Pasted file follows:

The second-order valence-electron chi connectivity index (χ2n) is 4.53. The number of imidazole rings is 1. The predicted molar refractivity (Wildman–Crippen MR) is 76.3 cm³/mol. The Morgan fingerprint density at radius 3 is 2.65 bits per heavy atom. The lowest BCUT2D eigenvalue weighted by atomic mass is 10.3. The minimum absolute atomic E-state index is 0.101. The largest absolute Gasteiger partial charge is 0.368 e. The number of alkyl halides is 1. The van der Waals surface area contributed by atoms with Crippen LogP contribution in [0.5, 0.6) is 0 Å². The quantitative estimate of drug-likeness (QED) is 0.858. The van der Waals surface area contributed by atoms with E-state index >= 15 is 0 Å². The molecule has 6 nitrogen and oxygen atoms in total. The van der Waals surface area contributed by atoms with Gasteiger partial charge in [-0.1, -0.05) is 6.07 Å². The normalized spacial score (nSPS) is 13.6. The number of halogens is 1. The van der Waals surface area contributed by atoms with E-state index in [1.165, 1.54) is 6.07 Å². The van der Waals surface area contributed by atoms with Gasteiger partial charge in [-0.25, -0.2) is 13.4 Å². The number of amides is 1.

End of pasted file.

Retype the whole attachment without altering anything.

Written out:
The second-order valence-electron chi connectivity index (χ2n) is 4.53. The number of imidazole rings is 1. The predicted molar refractivity (Wildman–Crippen MR) is 76.3 cm³/mol. The Morgan fingerprint density at radius 3 is 2.65 bits per heavy atom. The lowest BCUT2D eigenvalue weighted by atomic mass is 10.3. The minimum absolute atomic E-state index is 0.101. The largest absolute Gasteiger partial charge is 0.368 e. The number of alkyl halides is 1. The van der Waals surface area contributed by atoms with Crippen LogP contribution in [0.5, 0.6) is 0 Å². The quantitative estimate of drug-likeness (QED) is 0.858. The van der Waals surface area contributed by atoms with E-state index >= 15 is 0 Å². The molecule has 6 nitrogen and oxygen atoms in total. The van der Waals surface area contributed by atoms with Gasteiger partial charge in [-0.1, -0.05) is 6.07 Å². The normalized spacial score (nSPS) is 13.6. The number of halogens is 1. The van der Waals surface area contributed by atoms with E-state index in [1.165, 1.54) is 6.07 Å². The van der Waals surface area contributed by atoms with Gasteiger partial charge in [-0.25, -0.2) is 13.4 Å². The number of amides is 1.